The Board has opened a new front in the struggle to give the Black Family Visual Arts Center an informal name:
Two weekends ago, we celebrated the opening of the Black Family Visual Arts Center (BVAC). Not only is it a spectacular building, but its presence has also transformed the plaza between the BVAC and the Hop into one of the most beautiful and inviting spots on campus, enhanced by Ellsworth Kelly’s “Dartmouth Panels” on the brick faÃ§ade of the Hop. The arts district formed by the Hop, the Hood and the BVAC creates a distinctive magnet for our campus and provides a splendid backdrop for the Year of the Arts at Dartmouth.1Board Chairman Stephen F. Mandel, letter to alumni (26 September 2012).
Whether called the Black Arts Center or the BVAC, the building is remarkable. The dedication was noted in the Buildings & Grounds blog of the Chronicle, and the first review of the building has appeared, in Hyperallergic. Unique photos of architectural models for the building are posted at Dartbeat. Donald Kreis has a perceptive review on Vermont Public Radio.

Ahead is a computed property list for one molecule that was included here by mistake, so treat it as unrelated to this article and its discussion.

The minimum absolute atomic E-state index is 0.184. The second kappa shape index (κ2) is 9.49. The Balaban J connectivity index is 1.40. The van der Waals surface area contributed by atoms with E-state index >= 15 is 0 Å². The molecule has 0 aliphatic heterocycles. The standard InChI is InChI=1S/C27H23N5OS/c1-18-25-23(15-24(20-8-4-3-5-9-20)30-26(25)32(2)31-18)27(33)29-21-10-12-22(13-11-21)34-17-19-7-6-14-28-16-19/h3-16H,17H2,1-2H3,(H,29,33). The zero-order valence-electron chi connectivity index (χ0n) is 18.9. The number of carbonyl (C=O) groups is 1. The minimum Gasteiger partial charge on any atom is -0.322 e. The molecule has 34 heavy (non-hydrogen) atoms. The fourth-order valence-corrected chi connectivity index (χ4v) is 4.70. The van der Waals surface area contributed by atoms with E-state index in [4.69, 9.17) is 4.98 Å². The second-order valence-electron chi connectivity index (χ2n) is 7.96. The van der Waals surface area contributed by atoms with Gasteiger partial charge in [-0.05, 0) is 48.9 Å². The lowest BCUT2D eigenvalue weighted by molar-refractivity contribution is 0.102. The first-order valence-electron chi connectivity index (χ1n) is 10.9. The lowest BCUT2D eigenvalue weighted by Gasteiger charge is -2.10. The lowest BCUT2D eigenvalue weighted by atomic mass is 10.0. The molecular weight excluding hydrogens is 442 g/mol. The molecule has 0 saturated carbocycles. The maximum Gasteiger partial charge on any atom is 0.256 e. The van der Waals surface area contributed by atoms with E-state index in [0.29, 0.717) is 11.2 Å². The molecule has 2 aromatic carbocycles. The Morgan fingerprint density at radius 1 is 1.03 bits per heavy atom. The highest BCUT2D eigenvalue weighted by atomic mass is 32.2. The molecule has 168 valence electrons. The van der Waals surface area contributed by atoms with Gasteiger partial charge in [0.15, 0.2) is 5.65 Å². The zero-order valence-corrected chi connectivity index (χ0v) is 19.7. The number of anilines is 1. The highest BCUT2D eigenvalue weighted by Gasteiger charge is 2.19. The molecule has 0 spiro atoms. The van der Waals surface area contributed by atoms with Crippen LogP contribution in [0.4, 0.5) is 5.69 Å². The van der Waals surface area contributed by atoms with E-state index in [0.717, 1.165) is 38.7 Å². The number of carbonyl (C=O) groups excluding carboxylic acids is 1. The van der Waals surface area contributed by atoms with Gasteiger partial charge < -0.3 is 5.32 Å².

The accompanying plaza, built by specialized contractor Landshapes, is visible in a number of photos from the school’s Flickr photostream. There are also photos of the installation of Louise Joséphine Bourgeois’ giant metal spider sculpture in the plaza.
It is difficult to believe that Dartmouth was content to maintain a parking lot on this site for the last several decades:
The new arts plaza is one of those places that changes its site radically and yet seems inevitable.
[Update 11.04.2012: Kreis review link added.]
Notes [ + ]
|1.||↑||Board Chairman Stephen F. Mandel, letter to alumni (26 September 2012).|